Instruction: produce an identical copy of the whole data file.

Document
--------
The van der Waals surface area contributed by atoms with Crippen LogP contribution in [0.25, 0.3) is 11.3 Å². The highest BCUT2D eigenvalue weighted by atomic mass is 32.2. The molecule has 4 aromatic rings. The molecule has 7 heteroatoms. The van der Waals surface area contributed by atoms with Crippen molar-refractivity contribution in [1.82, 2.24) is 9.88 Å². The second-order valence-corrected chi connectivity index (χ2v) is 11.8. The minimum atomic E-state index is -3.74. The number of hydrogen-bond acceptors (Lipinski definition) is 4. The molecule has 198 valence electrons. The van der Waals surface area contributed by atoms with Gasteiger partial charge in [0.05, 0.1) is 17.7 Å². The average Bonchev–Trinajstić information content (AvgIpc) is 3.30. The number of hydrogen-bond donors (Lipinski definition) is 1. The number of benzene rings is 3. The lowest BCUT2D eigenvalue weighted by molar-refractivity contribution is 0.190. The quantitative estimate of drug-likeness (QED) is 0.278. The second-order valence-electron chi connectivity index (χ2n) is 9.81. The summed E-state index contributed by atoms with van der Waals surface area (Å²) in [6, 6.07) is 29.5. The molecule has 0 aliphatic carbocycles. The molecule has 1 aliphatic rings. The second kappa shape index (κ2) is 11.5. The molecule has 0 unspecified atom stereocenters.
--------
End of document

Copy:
The van der Waals surface area contributed by atoms with Crippen LogP contribution in [0.25, 0.3) is 11.3 Å². The highest BCUT2D eigenvalue weighted by atomic mass is 32.2. The molecule has 4 aromatic rings. The molecule has 7 heteroatoms. The van der Waals surface area contributed by atoms with Crippen molar-refractivity contribution in [1.82, 2.24) is 9.88 Å². The second-order valence-corrected chi connectivity index (χ2v) is 11.8. The minimum atomic E-state index is -3.74. The number of hydrogen-bond acceptors (Lipinski definition) is 4. The molecule has 198 valence electrons. The van der Waals surface area contributed by atoms with Gasteiger partial charge in [0.05, 0.1) is 17.7 Å². The average Bonchev–Trinajstić information content (AvgIpc) is 3.30. The number of hydrogen-bond donors (Lipinski definition) is 1. The number of benzene rings is 3. The lowest BCUT2D eigenvalue weighted by molar-refractivity contribution is 0.190. The quantitative estimate of drug-likeness (QED) is 0.278. The second-order valence-electron chi connectivity index (χ2n) is 9.81. The summed E-state index contributed by atoms with van der Waals surface area (Å²) in [6, 6.07) is 29.5. The molecule has 0 aliphatic carbocycles. The molecule has 1 aliphatic rings. The second kappa shape index (κ2) is 11.5. The molecule has 0 unspecified atom stereocenters.